Can dogs have 3 heads? Here’s the Answer

What is a Cerberus worth in Adopt Me?

The Cerberus is a legendary pet that costs 500.

What is Cereberus? KEREBEROS (or Cerberus) is a greek mythological three headed creature or dog that was tied up by a greek hero called Heracles and which guarded the gates of the underworld. It was said to be found in Greece and Italy.

As their marriage progressed, Deianira eventually became jealous of a young maiden whom she thought had captured Hercules interest. … Hercules was in so much agony after he took the potion that he wished he were dead. Hercules eventually died and after he did, his mortal portion perished.

Despite the odds, Hercules did not waver in his belief that he would prevail in his encounter with Cerberus. He prepared well, and anticipated his own victory by planning the return from hell across the river Styx. Hercules promised Hades, the God of the Underworld, that he would not harm Cerberus. By this agreement, Hercules was permitted to carry out his mission and bring the three-headed dog from hell back to the middle world.

The present, however, can be a place of dangerous velocity, inefficiency, and overwhelm. Too many people and organizations chase their tails rather than focus on strategic action. Putting out fires and avoiding the snake pit can take up so much of our time that there is little left for real work. As well, we can spend so much time reporting on past activities that we have fail to get on with the present and future. Think RIM, Sears, and pre-bankruptcy Detroit automakers.

Individuals and organizations that use the past as a source of received wisdom can also escape hell. They revel in the memories, examples and stories of past success. As well, they gather wisdom from past exemplars of courage, enterprise and inspiration. Stories of triumphs and victories over difficult circumstances are instructive to present and future endeavors. So, too are the memories of those heroes who paved the way for us. Companies like Boeing, Walt Disney and Apple have rich histories that are remembered and celebrated. Toyota, Hewlett-Packard and Saab are also deeply connected to past accomplishments.

The past can also be a trap. When we become overly tradition-bound or tied to “the way we do things around here” enterprises become anachronistic. Being stuck in old ways of thinking and doing things prevent renewal. Decay sets in. We become mired in the past and lose the ability to be innovative and progressive. This is true of individuals, teams, companies, and countries. Think of Kodak, Nortel and HMV. Even great civilizations, like the Greeks and Romans, fall when the paradigm changes. Despite the illusion of permanence, shift happens.

It is important to recognize that Cerberus was not defeated by lethal force. He was defeated with a firm hand. When we use the harsh critic to beat ourselves down we are diminished. We are defeated well before the encounter with Cerberus. The confidence and resiliency to meet the challenge has been lost to negative self-talk.

Seneca, Oedipus 559 ff : “[The Theban seer Teiresias (Tiresias) performs the rites of necromancy :] Then he summons the spirits of the dead, and thee who rulest the spirits [Haides], and him [Kerberos (Cerberus)] who blocks the entrance to the Lethaean stream; oer and oer and oer he repeats a magic rune, and fiercely, with frenzied lips, he chants a charm which either appeases or compels the flitting ghosts . . . the whole place was shaken and the ground was stricken from below . . . blind Chaos is burst open, and for the tribes of Dis [Haides] a way is given to the upper world . . . in mad rage three-headed Cerberus shook his heavy chains.”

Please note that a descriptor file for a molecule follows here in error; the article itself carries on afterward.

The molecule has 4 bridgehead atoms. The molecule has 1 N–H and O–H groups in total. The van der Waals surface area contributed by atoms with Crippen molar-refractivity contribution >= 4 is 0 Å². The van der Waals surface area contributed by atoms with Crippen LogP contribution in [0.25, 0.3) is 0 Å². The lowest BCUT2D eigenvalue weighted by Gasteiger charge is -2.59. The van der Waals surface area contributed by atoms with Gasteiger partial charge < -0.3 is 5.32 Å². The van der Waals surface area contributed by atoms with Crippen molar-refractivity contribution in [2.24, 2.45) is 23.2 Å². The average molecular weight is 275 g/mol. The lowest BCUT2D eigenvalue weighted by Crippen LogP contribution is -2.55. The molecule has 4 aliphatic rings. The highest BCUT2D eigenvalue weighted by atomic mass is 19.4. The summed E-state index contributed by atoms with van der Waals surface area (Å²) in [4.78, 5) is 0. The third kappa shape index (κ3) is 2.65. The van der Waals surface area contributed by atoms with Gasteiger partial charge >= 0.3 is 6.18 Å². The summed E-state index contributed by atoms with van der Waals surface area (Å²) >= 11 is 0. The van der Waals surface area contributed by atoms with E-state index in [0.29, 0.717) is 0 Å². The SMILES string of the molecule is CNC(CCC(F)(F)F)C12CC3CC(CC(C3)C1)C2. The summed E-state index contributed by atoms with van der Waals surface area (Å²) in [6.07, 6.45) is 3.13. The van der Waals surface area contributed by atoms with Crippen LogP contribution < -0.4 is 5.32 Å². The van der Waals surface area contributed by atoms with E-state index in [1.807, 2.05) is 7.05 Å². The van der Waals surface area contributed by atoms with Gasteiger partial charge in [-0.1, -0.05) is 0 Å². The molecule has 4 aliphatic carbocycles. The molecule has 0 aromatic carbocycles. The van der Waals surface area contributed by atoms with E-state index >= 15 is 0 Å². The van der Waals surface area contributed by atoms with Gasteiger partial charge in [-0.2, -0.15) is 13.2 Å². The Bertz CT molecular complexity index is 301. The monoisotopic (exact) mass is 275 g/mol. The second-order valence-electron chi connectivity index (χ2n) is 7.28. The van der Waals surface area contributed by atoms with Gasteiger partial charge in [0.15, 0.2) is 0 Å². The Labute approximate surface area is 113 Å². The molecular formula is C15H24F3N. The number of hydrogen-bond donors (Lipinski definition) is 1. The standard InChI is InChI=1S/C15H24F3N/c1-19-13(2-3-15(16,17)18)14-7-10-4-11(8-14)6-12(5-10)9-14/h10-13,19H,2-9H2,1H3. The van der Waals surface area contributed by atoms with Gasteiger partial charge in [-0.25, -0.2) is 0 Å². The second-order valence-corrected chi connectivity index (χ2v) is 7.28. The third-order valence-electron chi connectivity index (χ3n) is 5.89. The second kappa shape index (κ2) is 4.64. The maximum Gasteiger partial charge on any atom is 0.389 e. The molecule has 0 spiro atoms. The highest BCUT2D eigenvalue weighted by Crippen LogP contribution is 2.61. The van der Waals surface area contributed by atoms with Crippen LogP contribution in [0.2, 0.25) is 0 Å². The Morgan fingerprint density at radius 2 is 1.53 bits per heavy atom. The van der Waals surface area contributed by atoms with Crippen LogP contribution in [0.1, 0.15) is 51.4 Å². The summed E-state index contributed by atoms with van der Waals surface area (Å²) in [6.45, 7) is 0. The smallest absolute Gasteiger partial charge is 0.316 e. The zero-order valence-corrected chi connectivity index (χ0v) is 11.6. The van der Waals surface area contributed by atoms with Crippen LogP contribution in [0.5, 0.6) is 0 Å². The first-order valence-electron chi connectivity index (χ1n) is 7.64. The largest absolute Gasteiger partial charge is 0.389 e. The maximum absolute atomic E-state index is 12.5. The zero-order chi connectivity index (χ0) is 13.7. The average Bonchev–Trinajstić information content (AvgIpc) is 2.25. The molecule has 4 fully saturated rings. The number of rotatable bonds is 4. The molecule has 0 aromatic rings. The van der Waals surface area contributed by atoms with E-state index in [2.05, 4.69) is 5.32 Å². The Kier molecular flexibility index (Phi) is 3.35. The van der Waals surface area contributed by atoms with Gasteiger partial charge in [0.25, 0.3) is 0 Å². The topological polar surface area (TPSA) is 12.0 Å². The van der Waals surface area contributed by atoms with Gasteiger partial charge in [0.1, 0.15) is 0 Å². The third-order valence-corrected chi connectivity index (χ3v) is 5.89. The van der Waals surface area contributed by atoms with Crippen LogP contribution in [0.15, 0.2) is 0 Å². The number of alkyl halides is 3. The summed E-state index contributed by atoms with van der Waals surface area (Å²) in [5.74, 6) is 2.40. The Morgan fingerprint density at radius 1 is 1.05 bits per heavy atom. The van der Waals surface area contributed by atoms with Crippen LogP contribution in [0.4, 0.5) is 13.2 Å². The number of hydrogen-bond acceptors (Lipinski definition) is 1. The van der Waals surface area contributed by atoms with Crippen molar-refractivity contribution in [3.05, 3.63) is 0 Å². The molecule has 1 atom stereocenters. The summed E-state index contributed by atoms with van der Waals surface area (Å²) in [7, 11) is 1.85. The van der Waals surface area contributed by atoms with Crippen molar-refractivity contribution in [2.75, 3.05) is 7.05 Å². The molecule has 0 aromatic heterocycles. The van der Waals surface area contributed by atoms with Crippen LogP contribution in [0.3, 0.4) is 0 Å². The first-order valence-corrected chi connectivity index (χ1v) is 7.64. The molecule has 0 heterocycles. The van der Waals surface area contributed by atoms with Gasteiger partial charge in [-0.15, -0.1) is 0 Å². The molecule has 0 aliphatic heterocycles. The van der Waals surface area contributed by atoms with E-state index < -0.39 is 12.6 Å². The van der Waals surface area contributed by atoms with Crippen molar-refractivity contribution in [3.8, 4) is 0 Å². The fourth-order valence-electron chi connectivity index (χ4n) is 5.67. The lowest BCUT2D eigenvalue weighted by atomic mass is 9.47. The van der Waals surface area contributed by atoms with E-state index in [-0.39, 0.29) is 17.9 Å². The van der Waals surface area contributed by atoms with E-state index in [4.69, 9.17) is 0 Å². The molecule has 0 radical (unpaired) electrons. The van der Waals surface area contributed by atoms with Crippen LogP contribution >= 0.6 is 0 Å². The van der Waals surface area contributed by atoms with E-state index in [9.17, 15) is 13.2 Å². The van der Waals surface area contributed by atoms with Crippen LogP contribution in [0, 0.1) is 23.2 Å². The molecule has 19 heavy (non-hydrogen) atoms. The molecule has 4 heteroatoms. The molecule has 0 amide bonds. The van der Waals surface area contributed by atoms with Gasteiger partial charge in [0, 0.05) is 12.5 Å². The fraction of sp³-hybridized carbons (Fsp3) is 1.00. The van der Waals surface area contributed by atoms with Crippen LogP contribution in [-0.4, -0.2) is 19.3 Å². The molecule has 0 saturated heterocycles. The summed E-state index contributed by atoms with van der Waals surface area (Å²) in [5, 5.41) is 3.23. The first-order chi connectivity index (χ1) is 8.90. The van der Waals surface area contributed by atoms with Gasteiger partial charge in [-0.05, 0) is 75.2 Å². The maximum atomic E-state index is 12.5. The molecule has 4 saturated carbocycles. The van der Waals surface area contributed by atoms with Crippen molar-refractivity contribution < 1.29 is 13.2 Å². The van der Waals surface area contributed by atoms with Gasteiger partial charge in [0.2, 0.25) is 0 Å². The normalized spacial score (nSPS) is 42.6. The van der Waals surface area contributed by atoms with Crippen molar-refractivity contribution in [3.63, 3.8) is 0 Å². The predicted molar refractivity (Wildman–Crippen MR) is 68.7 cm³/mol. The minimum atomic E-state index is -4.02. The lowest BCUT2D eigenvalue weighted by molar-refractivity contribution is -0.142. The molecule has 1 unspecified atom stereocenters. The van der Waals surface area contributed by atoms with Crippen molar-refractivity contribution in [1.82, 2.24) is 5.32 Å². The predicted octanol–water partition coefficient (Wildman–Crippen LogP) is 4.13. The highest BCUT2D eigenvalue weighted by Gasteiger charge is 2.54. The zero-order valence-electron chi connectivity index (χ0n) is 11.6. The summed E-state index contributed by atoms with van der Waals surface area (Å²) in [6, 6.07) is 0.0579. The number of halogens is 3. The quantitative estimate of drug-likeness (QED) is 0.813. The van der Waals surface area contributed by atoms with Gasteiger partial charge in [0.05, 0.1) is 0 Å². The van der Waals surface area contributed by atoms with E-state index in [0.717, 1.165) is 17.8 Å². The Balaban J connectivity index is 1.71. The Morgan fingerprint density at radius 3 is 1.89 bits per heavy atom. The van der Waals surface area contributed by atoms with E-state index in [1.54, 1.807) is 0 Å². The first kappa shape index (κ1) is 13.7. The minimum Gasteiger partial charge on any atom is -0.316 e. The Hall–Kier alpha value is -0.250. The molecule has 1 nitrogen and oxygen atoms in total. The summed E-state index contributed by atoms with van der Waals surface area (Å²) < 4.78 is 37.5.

Homer, Odyssey 11. 623 ff (trans. Shewring) (Greek epic C8th B.C.) : “[The ghost of Herakles addresses Odysseus in Hades :] ‘He [Eurystheus] once sent me even here [to Haides] to fetch away the hound of Haides, for he thought no task could be more fearsome for me than that. But I brought the hound out of Haides house and up to earth, because Hermes helped me on my way, and gleaming-eyed Athene.’”

Propertius, Elegies 3. 18 : “Hither [to Haides] all shall come, hither the highest and the lowest class: evil it is, but it is a path that all must tread; all must assuage the three heads of the barking guard-dog [Kerberos (Cerberus)] and embark on the grisly greybeards [Kharons (Charons)] boat that no one misses.”

Ovid, Heroides 9. 37 ff (trans. Showerman) (Roman poetry C1st B.C. to C1st A.D.) : “[Deianeira, wife of Herakles, laments :] ‘My lord is ever absent from me . . . ever pursuing monsters and dreadful beasts. I myself, at home and widowed, am busied with chaste prayers, in torment lest my husband fall by the savage foe; with serpents and with boars and ravening lions my imaginings are full, and with hounds three-throated [i.e. Kerberos (Cerberus)] hard upon the prey.’”

Strabo, Geography 8. 5. 1 (trans. Jones) (Greek geographer C1st B.C. to C1st A.D.) : “A headland that projects into the sea, Tainaron (Taenarum), with its temple of Poseidon situated in a grove; and secondly, near by, to the cavern through which, according to the myth writers, Kerberos (Cerberus) was brought up from Haides by Herakles.” Heracles, Hermes and Cerberus, Athenian red-figure kylix C6th B.C.,

A dog with three heads in the earthquake in Turkey

Apollodorus’ Cerberus has three dog-heads, a serpent for a tail, and the heads of many snakes on his back. According to Apollodorus, Heracles’ twelfth and final labor was to bring back Cerberus from Hades.